Endocrine disruptors in sewage treatment plants, receiving river waters, and sediments: Integration of chemical analysis and biological effects on feral carp

Endocrine disruptors in sewage treatment plants, receiving river waters, and sediments:... Occurrence of alkylphenol ethoxylates or their metabolites (alkylphenols and carboxylated derivatives), as well as natural and synthetic steroids in sewage treatment plant (STP) effluents and in their receiving waters, has been related to biological effects, measured as alterations of plasma vitellogenin (VTG) concentration in natural fish populations. Water composites of STP influents, effluents, sludge, river water, sediment, and feral carps (Cyprinus carpio) were analyzed over a seven‐month period in two tributaries of the Llobregat River (NE Spain). Solid‐phase extraction/liquid chromatography/mass spectrometry (SPE‐LC‐MS) analysis revealed concentrations of up to 31 μg/L for nonylphenol ethoxylates (NPEOs), 15 μg/L for nonylphenol (NP), and 35 μg/L for nonylphenoxy carboxylate (NPE1C) in river water downstream of STPs. These compounds were also found to accumulate in river sediment with concentrations ranging from 10 to 820 μg/kg of NPEOs and from 22 to 645 μg/kg for NP. Natural and synthetic estrogens and progestogens also occurred in the water and sediments analyzed but in the ng/L and μg/kg range, respectively. Vitellogenin fluctuated among sites and sampling periods, but it was found to be increased in male carp collected downstream of the main STP. A correlation between endocrine‐disrupting compounds (EDCs) in water and sediment and plasma VTG concentration in male carp was observed, especially for alkylphenolic compounds in water and sediment samples (r = 0.83–0.84 for n = 24) and for estriol and estrone in water (r =0.78 and 0.94 for n = 9 and 8, respectively). http://www.deepdyve.com/assets/images/DeepDyve-Logo-lg.png Environmental Toxicology & Chemistry Wiley

Endocrine disruptors in sewage treatment plants, receiving river waters, and sediments: Integration of chemical analysis and biological effects on feral carp

Loading next page...
 
/lp/wiley/endocrine-disruptors-in-sewage-treatment-plants-receiving-river-waters-Zoar3KH1s3
Publisher
Wiley
Copyright
Copyright © 2002 SETAC
ISSN
0730-7268
eISSN
1552-8618
D.O.I.
10.1002/etc.5620211018
Publisher site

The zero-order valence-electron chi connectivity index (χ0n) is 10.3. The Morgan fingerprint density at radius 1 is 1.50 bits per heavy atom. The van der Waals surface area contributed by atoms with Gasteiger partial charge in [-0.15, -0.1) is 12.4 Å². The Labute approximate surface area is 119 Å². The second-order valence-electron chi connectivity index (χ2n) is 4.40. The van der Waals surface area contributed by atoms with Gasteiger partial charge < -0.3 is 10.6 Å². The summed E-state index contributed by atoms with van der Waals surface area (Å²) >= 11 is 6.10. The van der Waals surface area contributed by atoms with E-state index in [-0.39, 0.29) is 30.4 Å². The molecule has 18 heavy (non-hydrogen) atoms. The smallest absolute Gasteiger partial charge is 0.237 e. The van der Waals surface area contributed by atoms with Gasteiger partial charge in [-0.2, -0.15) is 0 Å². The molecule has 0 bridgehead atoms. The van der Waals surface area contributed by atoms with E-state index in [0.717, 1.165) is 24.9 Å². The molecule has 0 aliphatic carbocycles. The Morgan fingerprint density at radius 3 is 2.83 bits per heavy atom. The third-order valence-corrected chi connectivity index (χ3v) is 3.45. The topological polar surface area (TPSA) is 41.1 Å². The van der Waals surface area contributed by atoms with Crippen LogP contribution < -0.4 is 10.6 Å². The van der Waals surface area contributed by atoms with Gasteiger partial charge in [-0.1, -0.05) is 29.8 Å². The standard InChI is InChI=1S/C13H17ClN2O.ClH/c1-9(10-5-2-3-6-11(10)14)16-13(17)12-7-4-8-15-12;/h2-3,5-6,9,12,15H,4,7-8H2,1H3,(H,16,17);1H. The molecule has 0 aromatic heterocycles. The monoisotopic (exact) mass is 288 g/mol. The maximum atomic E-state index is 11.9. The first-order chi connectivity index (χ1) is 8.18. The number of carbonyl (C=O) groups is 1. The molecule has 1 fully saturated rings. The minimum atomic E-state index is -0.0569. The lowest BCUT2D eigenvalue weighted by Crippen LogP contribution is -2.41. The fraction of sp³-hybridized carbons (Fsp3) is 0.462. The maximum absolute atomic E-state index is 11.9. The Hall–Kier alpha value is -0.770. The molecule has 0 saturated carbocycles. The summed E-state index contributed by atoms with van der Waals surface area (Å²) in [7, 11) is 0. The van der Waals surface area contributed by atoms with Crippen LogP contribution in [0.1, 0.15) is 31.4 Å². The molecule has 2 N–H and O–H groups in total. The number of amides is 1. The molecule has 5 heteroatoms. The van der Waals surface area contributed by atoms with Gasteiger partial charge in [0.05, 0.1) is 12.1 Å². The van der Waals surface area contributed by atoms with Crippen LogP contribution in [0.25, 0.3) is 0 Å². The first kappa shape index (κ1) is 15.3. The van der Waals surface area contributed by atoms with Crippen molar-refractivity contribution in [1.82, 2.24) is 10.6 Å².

See Article on Publisher Site

Abstract

Occurrence of alkylphenol ethoxylates or their metabolites (alkylphenols and carboxylated derivatives), as well as natural and synthetic steroids in sewage treatment plant (STP) effluents and in their receiving waters, has been related to biological effects, measured as alterations of plasma vitellogenin (VTG) concentration in natural fish populations. Water composites of STP influents, effluents, sludge, river water, sediment, and feral carps (Cyprinus carpio) were analyzed over a seven‐month period in two tributaries of the Llobregat River (NE Spain). Solid‐phase extraction/liquid chromatography/mass spectrometry (SPE‐LC‐MS) analysis revealed concentrations of up to 31 μg/L for nonylphenol ethoxylates (NPEOs), 15 μg/L for nonylphenol (NP), and 35 μg/L for nonylphenoxy carboxylate (NPE1C) in river water downstream of STPs. These compounds were also found to accumulate in river sediment with concentrations ranging from 10 to 820 μg/kg of NPEOs and from 22 to 645 μg/kg for NP. Natural and synthetic estrogens and progestogens also occurred in the water and sediments analyzed but in the ng/L and μg/kg range, respectively. Vitellogenin fluctuated among sites and sampling periods, but it was found to be increased in male carp collected downstream of the main STP. A correlation between endocrine‐disrupting compounds (EDCs) in water and sediment and plasma VTG concentration in male carp was observed, especially for alkylphenolic compounds in water and sediment samples (r = 0.83–0.84 for n = 24) and for estriol and estrone in water (r =0.78 and 0.94 for n = 9 and 8, respectively).

Journal

Environmental Toxicology & ChemistryWiley

Published: Oct 1, 2002

References

You’re reading a free preview. Subscribe to read the entire article.


DeepDyve is your
personal research library

It’s your single place to instantly
discover and read the research
that matters to you.

Enjoy affordable access to
over 18 million articles from more than
15,000 peer-reviewed journals.

All for just $49/month

Explore the DeepDyve Library

Search

Query the DeepDyve database, plus search all of PubMed and Google Scholar seamlessly

Organize

Save any article or search result from DeepDyve, PubMed, and Google Scholar... all in one place.

Access

Get unlimited, online access to over 18 million full-text articles from more than 15,000 scientific journals.

Your journals are on DeepDyve

Read from thousands of the leading scholarly journals from SpringerNature, Elsevier, Wiley-Blackwell, Oxford University Press and more.

All the latest content is available, no embargo periods.

See the journals in your area

DeepDyve

Freelancer

DeepDyve

Pro

Price

FREE

$49/month
$360/year

Save searches from
Google Scholar,
PubMed

Create lists to
organize your research

Export lists, citations

Read DeepDyve articles

Abstract access only

Unlimited access to over
18 million full-text articles

Print

20 pages / month

PDF Discount

20% off